# Maximizing the ratio of (weigthed sum)/sqrt(variance_weighted_sum)

I have a weighted sum,

weighted sum = w1*mu1 + (1-w1)*mu2

with

variance weighted sum = (w1^2)*var1 + ((1-w1)^2)*var2 + 2*w1*(1-w1)*cov

in which

mu1 = mean 1; mu2 = mean 2; var1 = variance for mean 1; var2 = variance for mean 2; cov = covariance; w1 = weight (ranging from 0 to 1)

Even though I can compute easily the minimum variance, I am now interested in finding the w1 that gives the largest ratio (weighted sum)/sqrt(variance_weighted sum).

Do you have any ideas on how one could do that? Any references?

Tiago

*/

Many thanks, Robert! Does your solution take into account that the denominator is the square root of var_weighted_sum? and that the ratio may be either positive or negative? Actually, I am looking for the largest absolute ratio.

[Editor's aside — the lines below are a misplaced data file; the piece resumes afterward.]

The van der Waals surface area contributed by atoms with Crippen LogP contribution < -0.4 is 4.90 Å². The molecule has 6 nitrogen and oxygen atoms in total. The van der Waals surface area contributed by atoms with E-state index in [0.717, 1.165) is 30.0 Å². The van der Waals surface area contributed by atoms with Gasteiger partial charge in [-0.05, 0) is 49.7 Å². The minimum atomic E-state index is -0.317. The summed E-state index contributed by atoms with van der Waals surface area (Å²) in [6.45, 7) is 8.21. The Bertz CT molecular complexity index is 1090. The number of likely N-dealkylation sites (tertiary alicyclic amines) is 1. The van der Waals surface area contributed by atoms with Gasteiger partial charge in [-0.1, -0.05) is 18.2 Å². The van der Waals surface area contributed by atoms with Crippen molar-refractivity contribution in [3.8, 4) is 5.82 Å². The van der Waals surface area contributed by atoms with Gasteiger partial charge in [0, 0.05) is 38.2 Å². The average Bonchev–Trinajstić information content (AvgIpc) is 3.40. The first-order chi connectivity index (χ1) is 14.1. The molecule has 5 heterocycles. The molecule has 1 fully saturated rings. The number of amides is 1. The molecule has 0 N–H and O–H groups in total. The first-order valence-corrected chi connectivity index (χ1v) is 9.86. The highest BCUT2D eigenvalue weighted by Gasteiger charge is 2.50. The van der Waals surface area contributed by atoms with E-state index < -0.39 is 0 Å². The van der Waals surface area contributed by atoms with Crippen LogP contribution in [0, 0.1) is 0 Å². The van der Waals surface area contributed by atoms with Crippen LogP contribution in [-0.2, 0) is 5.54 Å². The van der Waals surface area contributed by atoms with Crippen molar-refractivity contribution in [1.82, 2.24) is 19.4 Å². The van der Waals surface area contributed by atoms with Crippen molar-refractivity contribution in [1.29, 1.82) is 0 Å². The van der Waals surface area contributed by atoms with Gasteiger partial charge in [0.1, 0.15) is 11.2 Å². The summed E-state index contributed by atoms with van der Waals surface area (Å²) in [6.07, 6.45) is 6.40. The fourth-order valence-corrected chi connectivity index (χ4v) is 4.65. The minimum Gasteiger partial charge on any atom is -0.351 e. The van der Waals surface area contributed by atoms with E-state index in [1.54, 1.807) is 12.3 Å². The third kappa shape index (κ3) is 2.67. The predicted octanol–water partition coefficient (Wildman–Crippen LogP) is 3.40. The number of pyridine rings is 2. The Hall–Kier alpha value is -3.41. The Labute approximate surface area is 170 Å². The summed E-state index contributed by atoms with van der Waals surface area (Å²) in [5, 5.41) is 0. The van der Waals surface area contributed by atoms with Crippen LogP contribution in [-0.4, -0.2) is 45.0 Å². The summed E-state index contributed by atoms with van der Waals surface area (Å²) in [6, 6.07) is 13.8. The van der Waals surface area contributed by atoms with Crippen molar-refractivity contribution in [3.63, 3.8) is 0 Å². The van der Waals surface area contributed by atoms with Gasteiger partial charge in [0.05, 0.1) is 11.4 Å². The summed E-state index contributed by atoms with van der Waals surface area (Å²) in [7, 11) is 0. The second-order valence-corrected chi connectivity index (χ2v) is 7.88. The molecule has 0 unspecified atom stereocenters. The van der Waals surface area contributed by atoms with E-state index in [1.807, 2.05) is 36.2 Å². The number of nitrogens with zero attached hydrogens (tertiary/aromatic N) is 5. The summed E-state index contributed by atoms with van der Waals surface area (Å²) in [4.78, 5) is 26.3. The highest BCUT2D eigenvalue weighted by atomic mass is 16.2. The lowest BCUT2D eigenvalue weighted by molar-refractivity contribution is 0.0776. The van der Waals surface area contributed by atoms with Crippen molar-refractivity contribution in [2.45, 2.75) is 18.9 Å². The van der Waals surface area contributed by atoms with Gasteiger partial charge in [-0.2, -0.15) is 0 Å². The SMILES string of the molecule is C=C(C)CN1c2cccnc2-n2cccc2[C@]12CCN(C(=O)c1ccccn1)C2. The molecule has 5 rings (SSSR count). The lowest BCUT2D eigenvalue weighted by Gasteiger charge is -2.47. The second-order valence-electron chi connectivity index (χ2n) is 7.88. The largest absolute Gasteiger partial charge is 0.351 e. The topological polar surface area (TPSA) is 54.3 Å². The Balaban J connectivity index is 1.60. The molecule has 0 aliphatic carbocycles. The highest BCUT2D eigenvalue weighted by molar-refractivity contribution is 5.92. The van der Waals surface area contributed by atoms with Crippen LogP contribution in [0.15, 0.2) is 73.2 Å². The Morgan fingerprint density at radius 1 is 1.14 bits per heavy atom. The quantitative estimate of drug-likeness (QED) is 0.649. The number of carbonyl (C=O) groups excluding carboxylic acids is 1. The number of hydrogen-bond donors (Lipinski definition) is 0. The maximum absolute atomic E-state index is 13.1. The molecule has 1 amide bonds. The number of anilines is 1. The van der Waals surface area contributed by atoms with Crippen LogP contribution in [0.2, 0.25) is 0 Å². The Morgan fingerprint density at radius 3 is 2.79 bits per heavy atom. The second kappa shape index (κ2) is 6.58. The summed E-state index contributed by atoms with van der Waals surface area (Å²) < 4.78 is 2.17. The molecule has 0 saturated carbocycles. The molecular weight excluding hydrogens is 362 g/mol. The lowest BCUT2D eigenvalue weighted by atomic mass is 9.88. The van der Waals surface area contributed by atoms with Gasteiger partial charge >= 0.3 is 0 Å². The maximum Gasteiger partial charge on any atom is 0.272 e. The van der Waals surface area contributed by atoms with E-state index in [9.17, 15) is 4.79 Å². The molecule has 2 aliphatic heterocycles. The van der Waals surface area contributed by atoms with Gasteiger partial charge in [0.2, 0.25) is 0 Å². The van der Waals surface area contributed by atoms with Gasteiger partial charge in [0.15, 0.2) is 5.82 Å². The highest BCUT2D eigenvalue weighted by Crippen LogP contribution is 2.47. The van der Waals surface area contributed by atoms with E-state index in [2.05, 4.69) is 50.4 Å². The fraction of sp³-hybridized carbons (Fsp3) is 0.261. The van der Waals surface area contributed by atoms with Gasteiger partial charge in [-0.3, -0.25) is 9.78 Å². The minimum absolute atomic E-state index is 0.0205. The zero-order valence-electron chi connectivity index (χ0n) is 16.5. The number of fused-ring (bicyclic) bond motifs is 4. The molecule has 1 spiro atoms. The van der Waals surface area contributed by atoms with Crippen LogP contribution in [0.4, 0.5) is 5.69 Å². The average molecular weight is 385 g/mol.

The formulation seems to provide weights that do not give the largest ratio. Example:

mu1 = 0.8125358 mu2 = 0.1312268

var1 = 0.123922 var2 = 0.010128

cov = 0.0021274

I know that for this example, the weight (w1) that gives the highest ratio R

where

R = (w1*mu1 + (1-w1)*mu2)/sqrt((w1^2)*var1 + ((1-w1)^2)*var2 + 2*w1*(1-w1)*cov)

is w1 = 0.354, giving a R = 2.5867

According to your solution, the w1 = 0.0795, giving a R = 1.885

Since my background is in Biosciences, I will be really grateful if you could comment on that. Am I doing something wrong?

It's easy enough to take the derivative and solve for that = 0. The result I get is $w_1 = \frac{\mu_2 cov - \mu_1 var_2}{(\mu_1+\mu_2) cov - \mu_1 var_1 - \mu_2 var_2}$. This critical point is not necessarily in the interval $[0,1]$ and might be a minimum or inflection rather than a maximum, so the maximum might be here or at 0 or 1. It's also possible that there is no maximum because the variance weighted sum is 0 at some point.
• Oops: typo. That should be $w_1 = \frac{\mu_2 cov - \mu_1 var_2}{(\mu_1 + \mu_2) cov - \mu_1 var_2 - \mu_2 var_1}$ – Robert Israel Apr 22 '11 at 19:52